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Oregon Continues Spending To Revive Career Education Programs

In Centennial High's metal shop, students weld together catapults, fix motors and build barbecues. They'll occasionally  custom-build items, too, like this "J." It's part of the initials for a couple getting married. The Centennial School District received an Oregon CTE grant in 2013.

In Centennial High’s metal shop, students weld together catapults, fix motors and build barbecues. They’ll occasionally  custom-build items, too, like this “J.” It’s part of the initials for a couple getting married. The Centennial School District received an Oregon CTE grant in 2013.

Rob Manning/OPB

Oregon education and labor officials announced Monday they’re giving schools more than $10 million in grants for career technical programs.

Hillsboro High School is spending its share on bioscience. A Gresham partnership has an eye on cybersecurity and product design. Bend High School is adding a food truck to its culinary program.

“I’m very pleased to see the ongoing expansion of hands-on, applied learning to more schools around the state,” said acting Deputy Superintendent of Public Instruction Colt Gill, in a joint press release from Oregon’s departments of education and labor.

“These programs are good for students, good for businesses, and good for local communities.”

Oregon legislators launched the Career Technical Education Revitalization grant program in 2011 with a pilot of $1.8 million. Supporters in the Legislature, education and business see the spending as a way to restore career programs that were reduced or eliminated in the wake of budget cuts since the 1990s.

State labor commissioner, and former state lawmaker, Brad Avakian was one of the original backers of the state investments in technical education.

“As our economy changes – especially with automation on the rise – the importance of skills training in middle school, high school and throughout a person’s career will only continue to grow,” said Avakian, in the joint press release.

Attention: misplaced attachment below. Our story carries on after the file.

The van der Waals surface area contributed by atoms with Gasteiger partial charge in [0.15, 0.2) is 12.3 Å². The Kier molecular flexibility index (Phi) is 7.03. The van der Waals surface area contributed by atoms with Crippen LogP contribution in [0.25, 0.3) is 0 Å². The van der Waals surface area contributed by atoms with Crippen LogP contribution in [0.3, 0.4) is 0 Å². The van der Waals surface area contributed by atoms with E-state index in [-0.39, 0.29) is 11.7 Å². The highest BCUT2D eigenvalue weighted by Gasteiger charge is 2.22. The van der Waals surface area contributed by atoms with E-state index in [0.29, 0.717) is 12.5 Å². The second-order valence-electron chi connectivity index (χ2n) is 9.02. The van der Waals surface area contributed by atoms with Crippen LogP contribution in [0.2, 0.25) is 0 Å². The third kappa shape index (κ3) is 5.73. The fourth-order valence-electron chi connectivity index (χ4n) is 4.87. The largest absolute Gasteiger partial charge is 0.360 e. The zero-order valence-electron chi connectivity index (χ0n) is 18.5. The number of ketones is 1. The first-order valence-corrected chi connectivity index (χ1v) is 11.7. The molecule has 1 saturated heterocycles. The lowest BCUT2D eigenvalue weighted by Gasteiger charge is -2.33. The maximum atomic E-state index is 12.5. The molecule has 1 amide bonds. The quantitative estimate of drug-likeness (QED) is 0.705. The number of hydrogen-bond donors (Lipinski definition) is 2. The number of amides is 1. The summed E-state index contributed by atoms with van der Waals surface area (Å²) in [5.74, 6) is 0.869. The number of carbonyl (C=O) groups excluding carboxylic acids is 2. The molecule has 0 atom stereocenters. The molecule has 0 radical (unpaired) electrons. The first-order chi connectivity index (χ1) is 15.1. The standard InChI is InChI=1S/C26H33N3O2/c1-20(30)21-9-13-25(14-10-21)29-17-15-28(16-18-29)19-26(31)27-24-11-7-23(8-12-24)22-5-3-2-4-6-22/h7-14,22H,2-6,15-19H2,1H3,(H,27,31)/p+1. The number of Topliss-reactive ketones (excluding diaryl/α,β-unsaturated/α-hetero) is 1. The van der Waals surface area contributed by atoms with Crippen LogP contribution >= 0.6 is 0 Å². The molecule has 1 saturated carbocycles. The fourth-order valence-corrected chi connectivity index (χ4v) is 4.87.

Much of the money has gone toward small, rural school districts with limited means to raise the amounts of money necessary to re-establish industrial programs. The grants frequently have industry partners kicking in money as well.

The 2017 grants continue to push the funding total higher. This year’s $10.3 million is a bump up from the $9 million allocated in 2016.

Two of the largest grants in 2017 are going to central Oregon and the north coast.

Jefferson County schools are getting $436,000 to help Warm Springs youth get technical training, such as internships connected to utility providers, telecommunications and the aerial drone industry.

Warrenton school leaders are launching automotive, manufacturing and natural resources programs, after cutting such programs.  

Portland Public Schools did not get a grant, though Oregon’s other largest districts, Beaverton and Salem-Keizer, did. Beaverton will receive $317,000 to expand an information technology program at Southridge High School and to add an engineering program aimed at engaging students who have historically not pursued such careers.

The 2017 round of funding included $1.1 million in summer programs. Salem-Keizer’s nearly $99,000 grant is for nine summer camps for middle and high school students.

Oregon high schools are starting to plan for dedicated funding for career training and related programs under another founding source — Measure 98 — which voters approved a year ago November.

A recent message from the Oregon Department of Education said districts can expect to receive per-student funding distributions in July for the 2018-19 school year.

Funds linked to Measure 98 are intended to go toward keeping high schoolers in school, boost college preparation efforts and to support career-technical education.

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